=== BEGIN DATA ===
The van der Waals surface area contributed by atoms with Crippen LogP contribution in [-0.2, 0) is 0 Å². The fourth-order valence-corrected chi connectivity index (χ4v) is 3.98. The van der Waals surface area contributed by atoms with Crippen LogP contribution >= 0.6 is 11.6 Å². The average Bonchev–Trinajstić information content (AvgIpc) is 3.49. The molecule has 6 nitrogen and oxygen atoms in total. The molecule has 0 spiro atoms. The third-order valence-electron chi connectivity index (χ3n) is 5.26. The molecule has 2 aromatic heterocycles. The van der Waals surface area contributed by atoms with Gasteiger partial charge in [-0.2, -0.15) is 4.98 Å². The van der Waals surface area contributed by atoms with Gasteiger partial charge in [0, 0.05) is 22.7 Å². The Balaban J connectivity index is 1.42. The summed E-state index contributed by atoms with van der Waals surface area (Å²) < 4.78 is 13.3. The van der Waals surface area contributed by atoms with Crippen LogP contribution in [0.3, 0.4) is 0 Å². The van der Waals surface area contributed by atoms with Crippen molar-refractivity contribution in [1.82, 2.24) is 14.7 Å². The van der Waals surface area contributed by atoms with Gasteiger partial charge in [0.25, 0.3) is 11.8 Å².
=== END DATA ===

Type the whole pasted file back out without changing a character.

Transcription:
The van der Waals surface area contributed by atoms with Crippen LogP contribution in [-0.2, 0) is 0 Å². The fourth-order valence-corrected chi connectivity index (χ4v) is 3.98. The van der Waals surface area contributed by atoms with Crippen LogP contribution >= 0.6 is 11.6 Å². The average Bonchev–Trinajstić information content (AvgIpc) is 3.49. The molecule has 6 nitrogen and oxygen atoms in total. The molecule has 0 spiro atoms. The third-order valence-electron chi connectivity index (χ3n) is 5.26. The molecule has 2 aromatic heterocycles. The van der Waals surface area contributed by atoms with Gasteiger partial charge in [-0.2, -0.15) is 4.98 Å². The van der Waals surface area contributed by atoms with Gasteiger partial charge in [0, 0.05) is 22.7 Å². The Balaban J connectivity index is 1.42. The summed E-state index contributed by atoms with van der Waals surface area (Å²) < 4.78 is 13.3. The van der Waals surface area contributed by atoms with Crippen LogP contribution in [0.3, 0.4) is 0 Å². The van der Waals surface area contributed by atoms with Crippen molar-refractivity contribution in [1.82, 2.24) is 14.7 Å². The van der Waals surface area contributed by atoms with Gasteiger partial charge in [0.25, 0.3) is 11.8 Å².